LA v. Lyons

On this week’s episode of 5-4, Peter, Rhiannon, and Michael are talking about police use of chokeholds. In 1983, the Supreme Court held in City of Los Angeles v. Lyons that a man who had been injured by a brutal police chokehold did not have standing to sue for an injunction—in other words, he could not ask the Court to order the police to stop using chokeholds. The Court’s decision allowed the practice to continue, and chokeholds have been a focus of police reform efforts and protests since then, particularly after the 2014 death of Eric Garner.

A podcast where we dissect and analyze the Supreme Court cases that have cut off America's circulation, like Raynaud's disease

00:00 [Archival]: Thank you gentlemen. The case is submitted. We'll hear arguments next in The city of Los Angeles against Lyons.


00:07 Leon: Hey everyone. This is Leon Neyfakh from Fiasco and Slow Burn. On today's episode of 5-4, Peter, Rhiannon, and Michael are talking about LA v. Lyons, a 1983 case about the use of chokeholds by police and whether a person who had been subjected to one can sue to have the tactic barred altogether. The court rejected the case on the basis of standing, one reason chokeholds continue to be used today.

00:33 [Archival]: And what you're watching here is officer Daniel Pantaleo putting Garner in a chokehold, and with other offices on him, wrestling him to the ground. Garner died later that day as the medical examiner ruled his death, a homicide.

00:47 Leon: This is 5-4. A podcast about how much the Supreme Court sucks.

01:00 Peter: Welcome to 5-4, where we dissect and analyze the Supreme Court cases that have cut off America's circulation like Raynaud's disease. [laughter] I am Peter. I'm here with Michael.

01:13 Michael: Hey, everybody.

01:15 Peter: And Rhiannon.

01:19 Rhiannon: Hi everyone.

01:20 Peter: Today's case is City of Los Angeles v. Lyons. This is another case about cops, in addition to our...

01:26 Rhiannon: Blurg.

01:27 Peter: Long catalog of cop episodes, and specifically it is about their use of chokeholds. It's also about the court evading its responsibility to curtail police violence by denying injunctive or forward-looking relief in cases where the police are using tactics that will unjustly hurt people, most likely, poor people and people of color in the future. And it's about a standard that the court invents in this case that makes it incredibly difficult to get forward-looking remedies in general. In other words, the standard makes it extremely difficult to get courts to tell someone, in this case, the police to stop doing something that will almost certainly harm someone in the future.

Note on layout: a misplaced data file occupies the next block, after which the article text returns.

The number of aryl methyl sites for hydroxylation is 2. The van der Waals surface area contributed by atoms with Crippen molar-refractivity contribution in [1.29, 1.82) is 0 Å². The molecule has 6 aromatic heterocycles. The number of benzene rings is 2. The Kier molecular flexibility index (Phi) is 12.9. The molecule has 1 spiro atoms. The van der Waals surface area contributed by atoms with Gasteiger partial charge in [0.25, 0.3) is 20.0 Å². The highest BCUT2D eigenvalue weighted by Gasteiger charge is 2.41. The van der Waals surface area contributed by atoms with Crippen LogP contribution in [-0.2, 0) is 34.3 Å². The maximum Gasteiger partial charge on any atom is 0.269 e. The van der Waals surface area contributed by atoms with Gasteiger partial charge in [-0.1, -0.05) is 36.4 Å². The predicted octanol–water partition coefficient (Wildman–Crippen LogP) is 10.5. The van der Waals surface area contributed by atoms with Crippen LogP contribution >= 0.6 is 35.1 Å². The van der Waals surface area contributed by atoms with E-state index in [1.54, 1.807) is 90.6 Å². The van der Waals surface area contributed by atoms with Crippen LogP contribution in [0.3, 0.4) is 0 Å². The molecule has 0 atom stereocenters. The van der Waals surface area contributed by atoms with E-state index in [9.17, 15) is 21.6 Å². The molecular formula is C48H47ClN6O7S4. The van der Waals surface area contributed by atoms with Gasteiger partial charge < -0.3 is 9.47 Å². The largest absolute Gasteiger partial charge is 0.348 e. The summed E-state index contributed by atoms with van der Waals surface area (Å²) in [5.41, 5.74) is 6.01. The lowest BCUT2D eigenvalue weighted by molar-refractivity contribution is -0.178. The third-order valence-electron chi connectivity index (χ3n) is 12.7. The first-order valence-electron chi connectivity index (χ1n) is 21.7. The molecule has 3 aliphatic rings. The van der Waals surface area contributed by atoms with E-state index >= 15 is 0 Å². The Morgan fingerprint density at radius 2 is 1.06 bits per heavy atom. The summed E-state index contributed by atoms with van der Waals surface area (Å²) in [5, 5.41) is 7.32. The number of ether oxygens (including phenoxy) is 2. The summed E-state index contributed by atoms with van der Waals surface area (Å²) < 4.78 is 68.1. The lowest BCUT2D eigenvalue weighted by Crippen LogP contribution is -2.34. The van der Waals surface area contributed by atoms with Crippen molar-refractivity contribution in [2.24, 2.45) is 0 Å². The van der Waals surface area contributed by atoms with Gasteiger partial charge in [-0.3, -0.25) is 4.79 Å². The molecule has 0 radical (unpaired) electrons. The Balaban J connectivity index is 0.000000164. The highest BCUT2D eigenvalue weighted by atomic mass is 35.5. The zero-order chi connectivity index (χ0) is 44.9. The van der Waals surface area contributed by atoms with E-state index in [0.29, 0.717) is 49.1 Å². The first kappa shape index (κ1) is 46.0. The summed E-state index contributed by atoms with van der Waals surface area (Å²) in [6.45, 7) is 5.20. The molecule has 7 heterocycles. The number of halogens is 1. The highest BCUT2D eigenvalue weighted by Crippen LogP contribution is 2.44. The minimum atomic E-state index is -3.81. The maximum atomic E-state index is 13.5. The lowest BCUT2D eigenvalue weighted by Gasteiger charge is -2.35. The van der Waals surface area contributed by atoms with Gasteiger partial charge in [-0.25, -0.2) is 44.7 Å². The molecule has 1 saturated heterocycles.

02:08 Rhiannon: Right.

02:09 Peter: Chokeholds, of course, one of the many, mostly non-lethal methods, cops have at their disposal to subdue criminal suspects and/or their own wives. [laughter] And in this case, a guy gets put into a brutal and excessive chokehold by the LAPD after which he sues, and in his lawsuit, he requests that the practice of chokehold to be halted moving forward. But the court in a five to four decision says "No, we can't stop them from using chokeholds in the future. Because even though they already put you into a chokehold once you can't prove that they'll do it again." The year is 1982. So William Rehnquist is on the court, but he's not yet the Chief Justice. The chief is still our buddy Warren Burger. And you know this case, I think is a case study in how and why justice often lagged so far behind for so many people who are wrong in this country and in how the court has used procedural technicalities to allow police departments in this country to promulgate and utilize brutal and unconstitutional tactics against its citizens.